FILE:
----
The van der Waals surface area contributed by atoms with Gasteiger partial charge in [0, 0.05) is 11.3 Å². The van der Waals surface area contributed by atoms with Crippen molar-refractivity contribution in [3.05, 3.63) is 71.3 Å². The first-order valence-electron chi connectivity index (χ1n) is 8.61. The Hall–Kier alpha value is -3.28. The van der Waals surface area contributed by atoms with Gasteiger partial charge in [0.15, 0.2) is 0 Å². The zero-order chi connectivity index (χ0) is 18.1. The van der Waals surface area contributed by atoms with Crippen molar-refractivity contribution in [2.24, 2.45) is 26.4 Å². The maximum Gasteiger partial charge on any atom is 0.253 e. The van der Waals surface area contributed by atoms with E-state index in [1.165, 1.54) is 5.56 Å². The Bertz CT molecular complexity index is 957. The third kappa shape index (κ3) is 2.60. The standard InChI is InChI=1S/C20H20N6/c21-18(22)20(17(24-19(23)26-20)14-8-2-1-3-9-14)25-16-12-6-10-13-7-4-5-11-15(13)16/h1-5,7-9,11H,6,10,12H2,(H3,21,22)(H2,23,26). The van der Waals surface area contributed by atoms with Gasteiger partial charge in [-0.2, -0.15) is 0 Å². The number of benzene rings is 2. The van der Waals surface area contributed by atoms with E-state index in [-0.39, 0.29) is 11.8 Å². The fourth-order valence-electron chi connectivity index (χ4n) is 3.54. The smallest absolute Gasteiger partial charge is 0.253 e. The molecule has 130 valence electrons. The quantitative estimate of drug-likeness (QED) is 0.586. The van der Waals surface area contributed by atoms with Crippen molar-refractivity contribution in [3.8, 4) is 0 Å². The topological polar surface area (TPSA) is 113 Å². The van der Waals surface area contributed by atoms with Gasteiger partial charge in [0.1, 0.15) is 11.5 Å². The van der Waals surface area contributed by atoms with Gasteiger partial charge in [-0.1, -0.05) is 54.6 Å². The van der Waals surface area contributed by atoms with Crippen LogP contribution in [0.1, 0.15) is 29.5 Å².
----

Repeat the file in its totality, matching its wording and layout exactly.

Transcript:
The van der Waals surface area contributed by atoms with Gasteiger partial charge in [0, 0.05) is 11.3 Å². The van der Waals surface area contributed by atoms with Crippen molar-refractivity contribution in [3.05, 3.63) is 71.3 Å². The first-order valence-electron chi connectivity index (χ1n) is 8.61. The Hall–Kier alpha value is -3.28. The van der Waals surface area contributed by atoms with Gasteiger partial charge in [0.15, 0.2) is 0 Å². The zero-order chi connectivity index (χ0) is 18.1. The van der Waals surface area contributed by atoms with Crippen molar-refractivity contribution in [2.24, 2.45) is 26.4 Å². The maximum Gasteiger partial charge on any atom is 0.253 e. The van der Waals surface area contributed by atoms with E-state index in [1.165, 1.54) is 5.56 Å². The Bertz CT molecular complexity index is 957. The third kappa shape index (κ3) is 2.60. The standard InChI is InChI=1S/C20H20N6/c21-18(22)20(17(24-19(23)26-20)14-8-2-1-3-9-14)25-16-12-6-10-13-7-4-5-11-15(13)16/h1-5,7-9,11H,6,10,12H2,(H3,21,22)(H2,23,26). The van der Waals surface area contributed by atoms with Gasteiger partial charge in [-0.2, -0.15) is 0 Å². The number of benzene rings is 2. The van der Waals surface area contributed by atoms with E-state index in [-0.39, 0.29) is 11.8 Å². The fourth-order valence-electron chi connectivity index (χ4n) is 3.54. The smallest absolute Gasteiger partial charge is 0.253 e. The molecule has 130 valence electrons. The quantitative estimate of drug-likeness (QED) is 0.586. The van der Waals surface area contributed by atoms with Crippen molar-refractivity contribution in [3.8, 4) is 0 Å². The topological polar surface area (TPSA) is 113 Å². The van der Waals surface area contributed by atoms with Gasteiger partial charge in [0.1, 0.15) is 11.5 Å². The van der Waals surface area contributed by atoms with Gasteiger partial charge in [-0.1, -0.05) is 54.6 Å². The van der Waals surface area contributed by atoms with Crippen LogP contribution in [0.1, 0.15) is 29.5 Å².